The “So What?”: How You Can Participate

At our first Congregational Dialogue in June, we will focus on our stories of

how we came to faith,

how we came to COR,

our personal high points and turning points, and

COR’s high points and turning points leading up to the present.

On 24 August 2019, our Dialogue’s focus will shift to our sensing of where God is leading us as individuals and as a church, which will allow us to make choices and own the shared future God has purposed for us. This will lay the foundation for a post-40th Anniversary COR Narrative for our next generational milestone.

Finally, we will have a smaller dialogue session for clergy and ministry leaders, to review the collected stories and data emerging from the 2 prior dialogue sessions, and piece together the collective strengths and aspirations of COR members. This group will draft an action plan based on the data, and bring it back to the people for input, before leading us in the next concrete steps into our shared future.

The details for the dialogues will be made available as the dates near. You are invited to join the dialogues however you are able to and bring your stories of your past, present and future to share with us, that we may grow together in God’s purpose for us.


在神的创造中,人类可能是唯一能被称为是“有故事”的创造。我们可以讲述、分享以及体会过去和现在的故事 – 我们有什么经历,以及我们分别作为个体与在信仰群体中的身份。我们也有能力想象以后我们是怎么样的,甚至将其想象向他人讲述。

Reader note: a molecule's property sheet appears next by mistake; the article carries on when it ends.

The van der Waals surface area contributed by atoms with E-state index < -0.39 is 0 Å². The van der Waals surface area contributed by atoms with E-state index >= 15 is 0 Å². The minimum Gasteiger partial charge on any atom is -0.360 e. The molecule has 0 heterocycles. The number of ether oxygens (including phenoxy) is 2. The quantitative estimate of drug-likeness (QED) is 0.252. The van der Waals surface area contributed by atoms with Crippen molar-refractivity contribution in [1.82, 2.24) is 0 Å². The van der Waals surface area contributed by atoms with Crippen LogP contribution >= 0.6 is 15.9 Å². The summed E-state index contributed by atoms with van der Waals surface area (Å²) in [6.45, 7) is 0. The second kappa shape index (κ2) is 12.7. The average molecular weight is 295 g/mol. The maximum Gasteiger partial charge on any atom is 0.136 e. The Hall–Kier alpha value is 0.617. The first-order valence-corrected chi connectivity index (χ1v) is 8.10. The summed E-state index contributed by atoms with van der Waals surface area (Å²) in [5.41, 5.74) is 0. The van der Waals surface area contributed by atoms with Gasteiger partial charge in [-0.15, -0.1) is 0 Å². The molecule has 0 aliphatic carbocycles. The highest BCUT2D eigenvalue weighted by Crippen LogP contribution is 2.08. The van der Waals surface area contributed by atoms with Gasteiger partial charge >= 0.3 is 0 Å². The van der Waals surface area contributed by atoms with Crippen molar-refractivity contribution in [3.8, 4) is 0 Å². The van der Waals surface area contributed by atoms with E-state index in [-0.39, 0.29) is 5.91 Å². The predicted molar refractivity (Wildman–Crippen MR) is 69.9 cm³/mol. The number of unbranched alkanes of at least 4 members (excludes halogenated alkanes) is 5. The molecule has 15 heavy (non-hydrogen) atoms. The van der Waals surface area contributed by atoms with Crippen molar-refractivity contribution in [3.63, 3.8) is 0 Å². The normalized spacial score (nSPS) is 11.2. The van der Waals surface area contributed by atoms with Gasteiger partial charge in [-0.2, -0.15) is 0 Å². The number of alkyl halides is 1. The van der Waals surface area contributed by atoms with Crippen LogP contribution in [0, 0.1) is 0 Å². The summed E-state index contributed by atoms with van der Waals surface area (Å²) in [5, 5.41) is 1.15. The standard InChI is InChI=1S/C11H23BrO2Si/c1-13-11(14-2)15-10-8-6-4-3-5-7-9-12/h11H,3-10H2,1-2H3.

“怎样” :故事与叙述

故事和叙述是相关的,但不尽相同。要把两者区分开来,最容易的莫过于把“故事”想象成按时序发生的一系列事件,而“叙述”则是突出一系列事件当中的主要观点。因此,个人和集体的叙述,可以用来影响想法,引导社群或机构的行动。

比如,人们可以将耶稣诞生的故事视为几个主要的历史场景,正如四福音从不同观点所描述的。然而从符类福音到约翰福音,它们对耶稣的描绘,都因作者而异。

“那又怎样”:40周年会众对话会

在圣经里,40年代表一个世代的改变,反思的里程。身为个“有故事”的人,40年也适合我们挖出神所影响复活堂会友的故事。


我们将会在六月的生活营开始各个堂会的对话会,所分享的故事会:

。帮助在复活堂创堂期间还没有加入的会友,知道且明白创堂的初衷;

。提供在建堂时已加入的会友,听见后来加入的会友个人的故事;以及

。帮助整个教会发觉神在他的子民当中所赐的资源,一起辨别神对复活堂未来的旨意。


通过故事与对话的分享扮演出一个非常重要的角色,能够把每个人带到同一个情节。例如说,就像今天的犹太家庭一起分享旧约逾越节的意义,我们要传达文化的知识,以及与神大能的拯救而联系。


除了集体的反思,故事与对话也成为了一个平台,帮助教会的肢体和领袖一起在神的启示中计划未来的道路。使徒行传6-11记录了在群体成长的挑战,如何接纳文化的差异,以及个人跟群体不同表达及回应神的方式。通过对话的方式,领袖和群体的思想都被更新及扩展、显得更融入,如同在第6章的情节一样。


在读使徒行传的时后,我不明白为什么犹太信徒,包括使徒,都能挣扎耶稣拯救的计划。祂来不只是要拯救犹太人,祂也包括了全世界。耶稣不单单明确的指导祂的旨意给他们,他们还听过耶稣所讲的大使命,继而目睹耶稣荣耀的升天。我觉得这是因为在流散后的世代,都是以犹太人为主,使得他们集体把专注集中在寻找地上的弥赛亚,而不是在看神为祂子民以及全世界的计划。也许因为他们传统的局面使他们不能轻易迁就其他不同的文化,例如跟随基督的外邦人。


可惜的是,如果我们不以对话和故事的分享来接触其他会友的新故事,分享也有可能限制我们的视力和视角。有时候,我们就像犹太人寻找地上的弥赛亚一样;因为以肤浅的视野来看待自己、与别人相处、或达成神的呼召,使我们忽略了神伟大的计划。如果我们只是重复提起那一些有比较多同享经历的故事,而不听取不同经历的人以不同观点的分享,我们就无法从另一个角度去认识神与经历祂的同在。

“那又怎样”:怎样参与

我们的会众对话会从6月份的生活营开始。

在6月的第一次对话会,我们会集中在以下的这些故事:

。我们怎样成为信徒,

。我们怎样来到了复活堂,

。我们的高潮低谷和转折点,以及

。复活堂从始至今的高潮低谷和转折点


在今年的8月24日,我们的对话会的焦点会在专注在了解神将如何带领我们个人,以及教会走向何方,使我们为我们教会的未来做出正确的选择。这会成为复活堂未来40年所打好的基础,成为世代中的里程。


最后,教牧同工也会进行一场对话会(日期未定),讨论之前两场对话的内容,整理出复活堂会众集体的优点与理想。然后,我们的领导层会制定一个行动的计划,再听取会众的意见,才往我们的共同目标进行下一步。


对话会的详情会在接近的日子让大家知道。我们欢迎您出席今年的对话会,把您的过去、现在和未来的故事同大家来分享,使我们可以一起在神的旨意中成长。 Noel Tan joined Chapel of the Resurrection in 2011, after serving a total of 29 years in the other 2 parishes in St Andrew’s Village. A consultant with his own practice, Noel helps leaders design stakeholder and citizen engagement for their organisations, and conducts process facilitator workshops. Noel is the immediate past Chair of the International Association of Facilitators (IAF) Global Board (2016-2017), the first Singaporean/Asian to lead the North American-based association since its inception in 1994. He is married to Brenda and is father to Ethan, Edna and Ezra.

陈英杰花了29年在圣安德烈村的另外两个牧区服事。自从2011年,就开始成为复活堂的会友。身为一个顾问,英杰帮助社会上的领袖设计股东与人民的接触,主办一些过程引导者的工作坊。他是国际引导者协会全球董事会的前任主席。在1994年创始以后,他是第一个新加坡人代领这个美国组办的协会。陈英杰与施丽华已婚,育有三个孩子:陈义、陈慧和陈忠。

This article first appeared in Issue 19, April 2019 CHORUS Magazine.